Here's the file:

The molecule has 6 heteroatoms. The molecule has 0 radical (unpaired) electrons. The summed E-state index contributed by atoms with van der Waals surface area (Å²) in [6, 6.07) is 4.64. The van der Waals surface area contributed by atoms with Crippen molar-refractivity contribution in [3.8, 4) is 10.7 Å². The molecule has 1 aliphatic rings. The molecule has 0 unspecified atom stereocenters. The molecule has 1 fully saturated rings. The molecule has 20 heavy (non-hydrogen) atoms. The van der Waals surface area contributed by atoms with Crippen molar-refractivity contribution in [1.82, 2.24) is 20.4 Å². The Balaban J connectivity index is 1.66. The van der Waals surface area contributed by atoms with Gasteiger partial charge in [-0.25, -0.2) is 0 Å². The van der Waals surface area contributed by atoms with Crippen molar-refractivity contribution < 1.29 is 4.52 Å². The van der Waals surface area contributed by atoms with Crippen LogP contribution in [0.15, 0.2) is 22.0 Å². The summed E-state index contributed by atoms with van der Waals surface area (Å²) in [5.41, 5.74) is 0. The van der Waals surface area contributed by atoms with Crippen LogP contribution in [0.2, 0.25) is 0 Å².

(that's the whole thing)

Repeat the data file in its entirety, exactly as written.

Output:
The molecule has 6 heteroatoms. The molecule has 0 radical (unpaired) electrons. The summed E-state index contributed by atoms with van der Waals surface area (Å²) in [6, 6.07) is 4.64. The van der Waals surface area contributed by atoms with Crippen molar-refractivity contribution in [3.8, 4) is 10.7 Å². The molecule has 1 aliphatic rings. The molecule has 0 unspecified atom stereocenters. The molecule has 1 fully saturated rings. The molecule has 20 heavy (non-hydrogen) atoms. The van der Waals surface area contributed by atoms with Crippen molar-refractivity contribution in [1.82, 2.24) is 20.4 Å². The Balaban J connectivity index is 1.66. The van der Waals surface area contributed by atoms with Gasteiger partial charge in [-0.25, -0.2) is 0 Å². The van der Waals surface area contributed by atoms with Crippen molar-refractivity contribution < 1.29 is 4.52 Å². The van der Waals surface area contributed by atoms with Crippen LogP contribution in [0.15, 0.2) is 22.0 Å². The summed E-state index contributed by atoms with van der Waals surface area (Å²) in [5.41, 5.74) is 0. The van der Waals surface area contributed by atoms with Crippen LogP contribution in [0.2, 0.25) is 0 Å².